# Partial Quotients of Continued Fraction Expansion of Irrational Square Root

## Theorem

Let $n \in \Z$ such that $n$ is not a square.

Let the continued fraction expansion of $\sqrt n$ be expressed as:

$\left[{a_0, a_1, a_2, \ldots}\right]$

Then the partial quotients of this continued fraction expansion can be calculated as:

$a_r = \left\lfloor{\dfrac{\left\lfloor{\sqrt n}\right\rfloor + P_r} {Q_r} }\right\rfloor$

where:

$P_r = \begin{cases} 0 & : r = 0 \\ a_{r - 1} Q_{r - 1} - P_{r - 1} & : r > 0 \\ \end{cases}$

$Q_r = \begin{cases} 1 & : r = 0 \\ \dfrac {n - {P_r}^2} {Q_{r - 1} } & : r > 0 \\ \end{cases}$

## Proof

The proof proceeds by strong induction.

For all $r \in \Z_{\ge 0}$, let $P \left({r}\right)$ be the proposition:

$a_r = \left\lfloor{\dfrac{\left\lfloor{\sqrt n}\right\rfloor + P_r} {Q_r} }\right\rfloor$

where:

$P_r = \begin{cases} 0 & : r = 0 \\ a_{r - 1} Q_{r - 1} - P_{r - 1} & : r > 0 \\ \end{cases}$

$Q_r = \begin{cases} 1 & : r = 0 \\ \dfrac {n - {P_r}^2} {Q_{r - 1} } & : r > 0 \\ \end{cases}$

### Edge Cases

By definition of the structure of a continued fraction:

$\sqrt n = a_0 + \dfrac 1 {x_1}$

for some $a_0 \in \Z$ and $x_1 \in \R_{>0}$.

Thus:

 $\ds a_0$ $=$ $\ds \left\lfloor{\sqrt n}\right\rfloor$ Definition of Floor Function $\ds$ $=$ $\ds \left\lfloor{\dfrac {\sqrt n + 0} 1}\right\rfloor$ $\ds$ $=$ $\ds \left\lfloor{\dfrac {\sqrt n + P_0} {Q_0} }\right\rfloor$ Definition of $P_0$ and $Q_0$ $\ds$ $=$ $\ds \left\lfloor{\dfrac {\left\lfloor{\sqrt n}\right\rfloor + P_0} {Q_0} }\right\rfloor$ Floor of $\dfrac {x + m} n$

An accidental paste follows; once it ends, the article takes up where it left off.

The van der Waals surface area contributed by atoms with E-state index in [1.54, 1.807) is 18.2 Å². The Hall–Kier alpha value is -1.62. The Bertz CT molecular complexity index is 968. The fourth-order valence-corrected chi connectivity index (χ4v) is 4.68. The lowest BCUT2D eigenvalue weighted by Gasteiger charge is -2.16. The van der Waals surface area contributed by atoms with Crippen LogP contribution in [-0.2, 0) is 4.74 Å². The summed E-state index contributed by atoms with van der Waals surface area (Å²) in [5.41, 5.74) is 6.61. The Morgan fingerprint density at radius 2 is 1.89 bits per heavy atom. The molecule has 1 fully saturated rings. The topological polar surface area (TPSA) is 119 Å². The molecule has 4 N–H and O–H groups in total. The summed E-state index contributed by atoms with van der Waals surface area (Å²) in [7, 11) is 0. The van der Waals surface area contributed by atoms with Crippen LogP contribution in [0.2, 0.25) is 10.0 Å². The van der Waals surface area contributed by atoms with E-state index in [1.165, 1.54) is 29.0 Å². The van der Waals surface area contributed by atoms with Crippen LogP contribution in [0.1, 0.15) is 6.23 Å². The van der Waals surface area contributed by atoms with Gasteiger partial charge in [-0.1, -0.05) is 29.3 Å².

Thus $P \left({0}\right)$ is seen to hold.

We have that:

$\sqrt n = a_0 + \dfrac 1 {x_1}$

Then:

 $\ds \dfrac 1 {x_1}$ $=$ $\ds \sqrt n - a_0$ $\ds \leadsto \ \$ $\ds x_1$ $=$ $\ds \dfrac 1 {n - a_0}$ $\ds$ $=$ $\ds \dfrac {\sqrt n + a_0} {\left({\sqrt n - a_0}\right) \left({\sqrt n + a_0}\right)}$ multiplying top and bottom by $\sqrt n + a_0$ $\ds$ $=$ $\ds \dfrac {\sqrt n + P_1} {Q_1}$ Definition of $P_1$ and $Q_1$

By definition of the structure of a continued fraction:

$x_1 = a_1 + \dfrac 1 {x_2}$

for some $a_1 \in \Z$ and $x_2 \in \R_{>0}$.

Hence:

 $\ds a_1$ $=$ $\ds \left\lfloor{\dfrac {\sqrt n + P_1} {Q_1} }\right\rfloor$ Definition of Floor Function $\ds$ $=$ $\ds \left\lfloor{\dfrac {\left\lfloor{\sqrt n}\right\rfloor + P_1} {Q_1} }\right\rfloor$ Floor of $\dfrac {x + m} n$

Thus $P \left({1}\right)$ is seen to hold.

### Basis for the Induction

We have that:

$x_1 = a_1 + \dfrac 1 {x_2}$

Then:

 $\ds \dfrac 1 {x_2}$ $=$ $\ds x_1 - a_1$ $\ds$ $=$ $\ds \dfrac {\sqrt n + P_1} {Q_1} - a_1$ $\ds$ $=$ $\ds \dfrac {\sqrt n + P_1 - a_1 Q_1} {Q_1}$ $\ds \leadsto \ \$ $\ds x_2$ $=$ $\ds \dfrac {Q_1} {\sqrt n - \left({a_1 Q_1 - P_1}\right) }$ $\ds$ $=$ $\ds \dfrac {Q_1} {\sqrt n - P_2}$ Definition of $P_2$ $\ds$ $=$ $\ds \dfrac {Q_1 \left({\sqrt n + P_2}\right)} {\left({\sqrt n - P_2}\right) \left({\sqrt n + P_2}\right)}$ multiplying top and bottom by $\sqrt n + P_2$ $\ds$ $=$ $\ds \dfrac {Q_1 \left({\sqrt n + P_2}\right)} {n - {P_2}^2}$ Difference of Two Squares $\ds$ $=$ $\ds \dfrac {\sqrt n + P_2} {\left({n - {P_2}^2}\right) / Q_1}$ By Expansion of Associated Reduced Quadratic Irrational, $\left({n - {P_2}^2}\right) / Q_1$ is an integer $\ds$ $=$ $\ds \dfrac {\sqrt n + P_2} {Q_2}$ Definition of $Q_2$